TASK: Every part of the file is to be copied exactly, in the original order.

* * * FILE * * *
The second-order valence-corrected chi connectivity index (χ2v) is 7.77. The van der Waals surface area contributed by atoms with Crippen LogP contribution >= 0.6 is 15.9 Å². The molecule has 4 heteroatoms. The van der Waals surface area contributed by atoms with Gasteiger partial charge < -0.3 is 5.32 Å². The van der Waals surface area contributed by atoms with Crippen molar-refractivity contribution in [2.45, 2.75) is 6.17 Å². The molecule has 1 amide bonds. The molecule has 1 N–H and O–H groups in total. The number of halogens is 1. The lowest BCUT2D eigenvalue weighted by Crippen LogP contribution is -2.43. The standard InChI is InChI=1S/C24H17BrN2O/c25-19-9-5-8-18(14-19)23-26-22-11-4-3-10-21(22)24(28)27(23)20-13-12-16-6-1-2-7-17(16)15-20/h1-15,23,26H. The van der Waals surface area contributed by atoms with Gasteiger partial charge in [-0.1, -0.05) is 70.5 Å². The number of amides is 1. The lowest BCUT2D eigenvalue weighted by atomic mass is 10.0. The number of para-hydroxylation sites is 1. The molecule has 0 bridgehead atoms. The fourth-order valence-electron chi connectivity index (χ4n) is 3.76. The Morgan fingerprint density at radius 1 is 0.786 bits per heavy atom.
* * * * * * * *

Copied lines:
The second-order valence-corrected chi connectivity index (χ2v) is 7.77. The van der Waals surface area contributed by atoms with Crippen LogP contribution >= 0.6 is 15.9 Å². The molecule has 4 heteroatoms. The van der Waals surface area contributed by atoms with Gasteiger partial charge < -0.3 is 5.32 Å². The van der Waals surface area contributed by atoms with Crippen molar-refractivity contribution in [2.45, 2.75) is 6.17 Å². The molecule has 1 amide bonds. The molecule has 1 N–H and O–H groups in total. The number of halogens is 1. The lowest BCUT2D eigenvalue weighted by Crippen LogP contribution is -2.43. The standard InChI is InChI=1S/C24H17BrN2O/c25-19-9-5-8-18(14-19)23-26-22-11-4-3-10-21(22)24(28)27(23)20-13-12-16-6-1-2-7-17(16)15-20/h1-15,23,26H. The van der Waals surface area contributed by atoms with Gasteiger partial charge in [-0.1, -0.05) is 70.5 Å². The number of amides is 1. The lowest BCUT2D eigenvalue weighted by atomic mass is 10.0. The number of para-hydroxylation sites is 1. The molecule has 0 bridgehead atoms. The fourth-order valence-electron chi connectivity index (χ4n) is 3.76. The Morgan fingerprint density at radius 1 is 0.786 bits per heavy atom.